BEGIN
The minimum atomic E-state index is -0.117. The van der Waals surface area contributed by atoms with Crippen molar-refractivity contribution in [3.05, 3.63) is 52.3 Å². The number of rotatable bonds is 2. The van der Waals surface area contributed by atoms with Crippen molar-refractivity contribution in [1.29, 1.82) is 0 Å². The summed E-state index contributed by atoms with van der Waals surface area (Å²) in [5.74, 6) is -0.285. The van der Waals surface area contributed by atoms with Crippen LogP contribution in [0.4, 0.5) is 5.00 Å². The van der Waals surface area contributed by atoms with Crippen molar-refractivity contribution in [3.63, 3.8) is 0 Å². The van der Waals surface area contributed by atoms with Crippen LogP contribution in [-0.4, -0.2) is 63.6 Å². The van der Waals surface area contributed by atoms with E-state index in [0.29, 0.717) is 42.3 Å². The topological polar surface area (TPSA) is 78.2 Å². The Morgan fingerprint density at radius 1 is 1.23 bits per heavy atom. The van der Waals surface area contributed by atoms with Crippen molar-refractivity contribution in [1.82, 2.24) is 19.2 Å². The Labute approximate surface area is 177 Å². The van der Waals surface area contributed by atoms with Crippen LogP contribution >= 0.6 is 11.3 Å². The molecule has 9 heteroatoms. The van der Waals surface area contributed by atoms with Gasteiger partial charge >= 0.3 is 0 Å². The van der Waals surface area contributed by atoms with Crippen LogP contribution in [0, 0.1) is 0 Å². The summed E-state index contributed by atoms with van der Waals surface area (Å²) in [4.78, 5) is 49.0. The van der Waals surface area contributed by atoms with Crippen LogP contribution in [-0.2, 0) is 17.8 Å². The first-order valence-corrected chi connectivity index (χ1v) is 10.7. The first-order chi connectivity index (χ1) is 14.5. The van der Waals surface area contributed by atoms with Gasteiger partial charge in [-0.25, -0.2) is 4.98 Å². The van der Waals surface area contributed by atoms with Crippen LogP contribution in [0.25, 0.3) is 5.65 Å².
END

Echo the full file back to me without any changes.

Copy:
The minimum atomic E-state index is -0.117. The van der Waals surface area contributed by atoms with Crippen molar-refractivity contribution in [3.05, 3.63) is 52.3 Å². The number of rotatable bonds is 2. The van der Waals surface area contributed by atoms with Crippen molar-refractivity contribution in [1.29, 1.82) is 0 Å². The summed E-state index contributed by atoms with van der Waals surface area (Å²) in [5.74, 6) is -0.285. The van der Waals surface area contributed by atoms with Crippen LogP contribution in [0.4, 0.5) is 5.00 Å². The van der Waals surface area contributed by atoms with Crippen molar-refractivity contribution in [3.63, 3.8) is 0 Å². The van der Waals surface area contributed by atoms with Crippen LogP contribution in [-0.4, -0.2) is 63.6 Å². The van der Waals surface area contributed by atoms with E-state index in [0.29, 0.717) is 42.3 Å². The topological polar surface area (TPSA) is 78.2 Å². The Morgan fingerprint density at radius 1 is 1.23 bits per heavy atom. The van der Waals surface area contributed by atoms with Crippen molar-refractivity contribution in [1.82, 2.24) is 19.2 Å². The Labute approximate surface area is 177 Å². The van der Waals surface area contributed by atoms with Crippen LogP contribution >= 0.6 is 11.3 Å². The molecule has 9 heteroatoms. The van der Waals surface area contributed by atoms with Gasteiger partial charge >= 0.3 is 0 Å². The van der Waals surface area contributed by atoms with Crippen LogP contribution in [0, 0.1) is 0 Å². The summed E-state index contributed by atoms with van der Waals surface area (Å²) in [4.78, 5) is 49.0. The van der Waals surface area contributed by atoms with Crippen LogP contribution in [-0.2, 0) is 17.8 Å². The first-order valence-corrected chi connectivity index (χ1v) is 10.7. The first-order chi connectivity index (χ1) is 14.5. The van der Waals surface area contributed by atoms with Gasteiger partial charge in [-0.25, -0.2) is 4.98 Å². The van der Waals surface area contributed by atoms with Crippen LogP contribution in [0.25, 0.3) is 5.65 Å².